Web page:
- His begrudging navigator and former friend Raffi Musiker just wants to get to Freecloud. She doesn’t give much more detail than that, but it seems like she’s broken in some very real way and wants to escape her Earthly losses and pain.
- Cristóbal Rios, Picard’s hired pilot (as well as his lookalike emergency holograms) is a part of Picard’s “crew” by prudent choice; Picard is paying him—somehow—and while the ENH seems to suggest he might have more noble motives, that’s the only one he gives verbally.
- Picard’s synthetics expert and space novice Dr. Agnes Jurati joins with excitement and joy at seeing her life’s work finally validated; and while she gets bored quickly, she’s still the least jaded member of the La Sirena crew as of yet.
- His bodyguard Elnor, the “boy with the stick,” is finally recruited at the last moment; and though Picard knew him as a boy, it doesn’t seem like it’s a result of hero worship or nostalgia, but because the mission is a sufficiently lost cause, and his order is bound by duty to pursue lost causes.
- And in the last moments of the episode, fellow former Borg Seven of Nine finds her way aboard the La Sirena in a remarkable case of happenstance.
The strength of this crew is, like the strength of any Star Trek crew, in its diversity of passion and purpose. It shouldn’t surprise anyone, then, that this diversity is a Godly one. Some of us are driven by regret; others are broken and run to Jesus for escape, because they think it’s the most prudent idea, because they’re excited, because it’s their duty, or even by happenstance.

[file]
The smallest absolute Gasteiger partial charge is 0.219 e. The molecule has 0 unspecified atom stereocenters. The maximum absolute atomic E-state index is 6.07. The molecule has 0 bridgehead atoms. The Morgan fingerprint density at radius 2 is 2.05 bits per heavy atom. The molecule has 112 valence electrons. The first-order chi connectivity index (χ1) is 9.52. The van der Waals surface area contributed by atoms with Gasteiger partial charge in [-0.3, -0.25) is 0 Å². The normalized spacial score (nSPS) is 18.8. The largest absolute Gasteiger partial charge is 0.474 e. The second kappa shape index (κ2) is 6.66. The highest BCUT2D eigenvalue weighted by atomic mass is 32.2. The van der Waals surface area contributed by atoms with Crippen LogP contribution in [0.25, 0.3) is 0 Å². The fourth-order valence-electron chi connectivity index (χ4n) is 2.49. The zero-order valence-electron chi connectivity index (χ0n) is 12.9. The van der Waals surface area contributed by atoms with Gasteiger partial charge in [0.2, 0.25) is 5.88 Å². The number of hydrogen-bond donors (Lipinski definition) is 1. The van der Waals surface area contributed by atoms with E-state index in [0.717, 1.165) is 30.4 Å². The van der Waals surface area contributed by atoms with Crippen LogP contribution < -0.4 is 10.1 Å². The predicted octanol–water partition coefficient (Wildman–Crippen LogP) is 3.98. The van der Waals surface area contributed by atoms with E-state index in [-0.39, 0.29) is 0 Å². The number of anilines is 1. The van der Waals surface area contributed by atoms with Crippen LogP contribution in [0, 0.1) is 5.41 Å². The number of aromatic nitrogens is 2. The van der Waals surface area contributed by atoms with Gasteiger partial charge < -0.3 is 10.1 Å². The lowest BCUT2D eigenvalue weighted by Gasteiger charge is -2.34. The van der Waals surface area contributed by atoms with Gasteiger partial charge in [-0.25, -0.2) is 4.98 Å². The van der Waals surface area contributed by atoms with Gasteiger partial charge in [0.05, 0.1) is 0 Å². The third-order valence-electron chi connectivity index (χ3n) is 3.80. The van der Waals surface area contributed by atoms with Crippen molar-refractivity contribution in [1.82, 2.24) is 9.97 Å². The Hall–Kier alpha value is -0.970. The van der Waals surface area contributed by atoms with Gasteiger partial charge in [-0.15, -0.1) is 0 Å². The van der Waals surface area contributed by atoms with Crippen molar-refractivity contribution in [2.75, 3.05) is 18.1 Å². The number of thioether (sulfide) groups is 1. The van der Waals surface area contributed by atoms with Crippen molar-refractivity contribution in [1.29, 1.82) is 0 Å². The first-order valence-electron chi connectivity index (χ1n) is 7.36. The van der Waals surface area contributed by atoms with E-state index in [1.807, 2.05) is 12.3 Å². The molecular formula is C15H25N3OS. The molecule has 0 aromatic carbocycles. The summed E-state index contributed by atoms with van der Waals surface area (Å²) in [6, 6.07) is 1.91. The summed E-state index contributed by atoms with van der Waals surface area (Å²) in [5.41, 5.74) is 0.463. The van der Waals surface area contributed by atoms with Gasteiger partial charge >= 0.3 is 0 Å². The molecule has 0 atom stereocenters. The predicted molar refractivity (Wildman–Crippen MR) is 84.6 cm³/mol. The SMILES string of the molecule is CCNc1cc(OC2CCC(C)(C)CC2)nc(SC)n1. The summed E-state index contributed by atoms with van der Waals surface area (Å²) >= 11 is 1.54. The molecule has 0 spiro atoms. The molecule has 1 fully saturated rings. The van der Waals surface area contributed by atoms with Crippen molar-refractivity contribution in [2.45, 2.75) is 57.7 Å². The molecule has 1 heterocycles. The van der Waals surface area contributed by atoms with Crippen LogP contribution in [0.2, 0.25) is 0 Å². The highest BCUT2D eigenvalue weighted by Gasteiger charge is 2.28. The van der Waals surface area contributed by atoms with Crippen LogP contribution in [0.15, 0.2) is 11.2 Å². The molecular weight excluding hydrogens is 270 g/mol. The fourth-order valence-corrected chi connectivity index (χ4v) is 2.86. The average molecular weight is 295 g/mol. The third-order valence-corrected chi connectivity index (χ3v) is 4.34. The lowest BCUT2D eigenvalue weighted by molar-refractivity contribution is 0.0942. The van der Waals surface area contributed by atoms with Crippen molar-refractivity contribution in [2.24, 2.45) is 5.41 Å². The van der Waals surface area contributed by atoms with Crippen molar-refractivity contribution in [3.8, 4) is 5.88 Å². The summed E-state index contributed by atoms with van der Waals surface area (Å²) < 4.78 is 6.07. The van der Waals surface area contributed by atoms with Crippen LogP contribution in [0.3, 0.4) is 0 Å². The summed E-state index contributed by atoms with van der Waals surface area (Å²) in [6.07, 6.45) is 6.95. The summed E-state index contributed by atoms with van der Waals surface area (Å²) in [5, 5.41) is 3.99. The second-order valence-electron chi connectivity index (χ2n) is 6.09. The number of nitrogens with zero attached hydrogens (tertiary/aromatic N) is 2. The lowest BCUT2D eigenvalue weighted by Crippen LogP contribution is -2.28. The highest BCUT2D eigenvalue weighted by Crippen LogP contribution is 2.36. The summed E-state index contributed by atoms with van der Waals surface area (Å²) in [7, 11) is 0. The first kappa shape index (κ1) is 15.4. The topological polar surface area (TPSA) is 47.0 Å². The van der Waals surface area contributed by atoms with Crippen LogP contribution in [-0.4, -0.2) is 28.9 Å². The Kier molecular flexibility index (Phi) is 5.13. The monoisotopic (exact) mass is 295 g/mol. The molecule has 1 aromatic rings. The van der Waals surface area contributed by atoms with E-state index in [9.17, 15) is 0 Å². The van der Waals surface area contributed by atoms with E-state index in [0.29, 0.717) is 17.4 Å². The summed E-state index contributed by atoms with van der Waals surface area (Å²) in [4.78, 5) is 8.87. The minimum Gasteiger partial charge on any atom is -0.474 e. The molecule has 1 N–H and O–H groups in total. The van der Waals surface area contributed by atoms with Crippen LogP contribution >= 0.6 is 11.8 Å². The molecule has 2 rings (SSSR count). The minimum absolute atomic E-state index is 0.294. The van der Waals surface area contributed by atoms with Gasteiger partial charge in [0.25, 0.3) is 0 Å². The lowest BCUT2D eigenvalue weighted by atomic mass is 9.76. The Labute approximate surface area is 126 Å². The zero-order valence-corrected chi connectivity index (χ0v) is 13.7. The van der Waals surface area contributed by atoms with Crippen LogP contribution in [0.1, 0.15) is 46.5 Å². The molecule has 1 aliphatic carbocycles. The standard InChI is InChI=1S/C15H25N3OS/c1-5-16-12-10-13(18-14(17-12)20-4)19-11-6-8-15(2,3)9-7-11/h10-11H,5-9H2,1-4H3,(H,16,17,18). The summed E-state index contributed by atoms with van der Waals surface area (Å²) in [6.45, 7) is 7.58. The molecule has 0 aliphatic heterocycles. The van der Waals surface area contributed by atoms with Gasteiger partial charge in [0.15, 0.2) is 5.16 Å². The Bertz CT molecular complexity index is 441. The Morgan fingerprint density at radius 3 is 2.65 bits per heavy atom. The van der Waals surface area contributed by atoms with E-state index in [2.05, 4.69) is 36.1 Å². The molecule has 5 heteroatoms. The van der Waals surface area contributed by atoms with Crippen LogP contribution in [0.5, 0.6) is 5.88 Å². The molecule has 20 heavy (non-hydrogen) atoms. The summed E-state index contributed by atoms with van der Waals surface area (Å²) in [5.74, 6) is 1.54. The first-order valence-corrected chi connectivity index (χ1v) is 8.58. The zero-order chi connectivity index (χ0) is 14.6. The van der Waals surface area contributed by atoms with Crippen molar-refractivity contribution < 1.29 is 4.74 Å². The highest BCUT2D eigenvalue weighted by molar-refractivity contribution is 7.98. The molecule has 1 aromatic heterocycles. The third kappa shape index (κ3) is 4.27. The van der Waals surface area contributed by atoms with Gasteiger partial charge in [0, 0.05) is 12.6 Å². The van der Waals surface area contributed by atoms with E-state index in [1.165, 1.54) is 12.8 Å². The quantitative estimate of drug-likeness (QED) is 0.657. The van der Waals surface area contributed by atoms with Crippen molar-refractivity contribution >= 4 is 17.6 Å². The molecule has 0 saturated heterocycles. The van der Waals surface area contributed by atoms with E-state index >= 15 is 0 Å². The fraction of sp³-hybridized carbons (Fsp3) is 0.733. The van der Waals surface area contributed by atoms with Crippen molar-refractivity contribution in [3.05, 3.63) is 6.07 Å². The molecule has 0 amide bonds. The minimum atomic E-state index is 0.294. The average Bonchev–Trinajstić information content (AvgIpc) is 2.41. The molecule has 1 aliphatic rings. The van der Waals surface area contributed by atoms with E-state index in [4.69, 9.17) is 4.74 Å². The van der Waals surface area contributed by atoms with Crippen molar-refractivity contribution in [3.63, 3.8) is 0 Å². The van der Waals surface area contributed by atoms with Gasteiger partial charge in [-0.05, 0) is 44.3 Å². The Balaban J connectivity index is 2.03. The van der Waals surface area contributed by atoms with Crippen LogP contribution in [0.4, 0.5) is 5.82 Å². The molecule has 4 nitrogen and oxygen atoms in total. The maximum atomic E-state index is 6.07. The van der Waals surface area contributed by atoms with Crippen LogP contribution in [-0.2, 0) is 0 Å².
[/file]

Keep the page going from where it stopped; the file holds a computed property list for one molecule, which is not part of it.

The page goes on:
When Jesus gets us, he changes our hearts. But he doesn’t remove our unique abilities: our strong leadership, worldly skill and expertise, discernment. He wants us to grow in them, to use them in His service.
In fact, God has built the Church out of a diverse group for just that reason. The strength of the Church is in God creating a community of unity and diversity, one that makes no sense if He isn’t holding it together; Jews and Gentiles, rich and poor, black and white. The apostle Paul calls the assembled group of people “coheirs, members of the same body” (Ephesians 3:6, CSB) and notes that “if they were all the same part, where would the body be?” (1 Corinthians 12:19, CSB)
It’s messy, it’s broken, and it kicks up strife all the time—not only is the Church’s unity supposed to shine through all of its dysfunction, it’s also supposed to create a powerful force that God uses to right wrongs, preach the Gospel, and literally change the world; and do all this so well that it even sends a message to the heavens (Ephesians 3:10).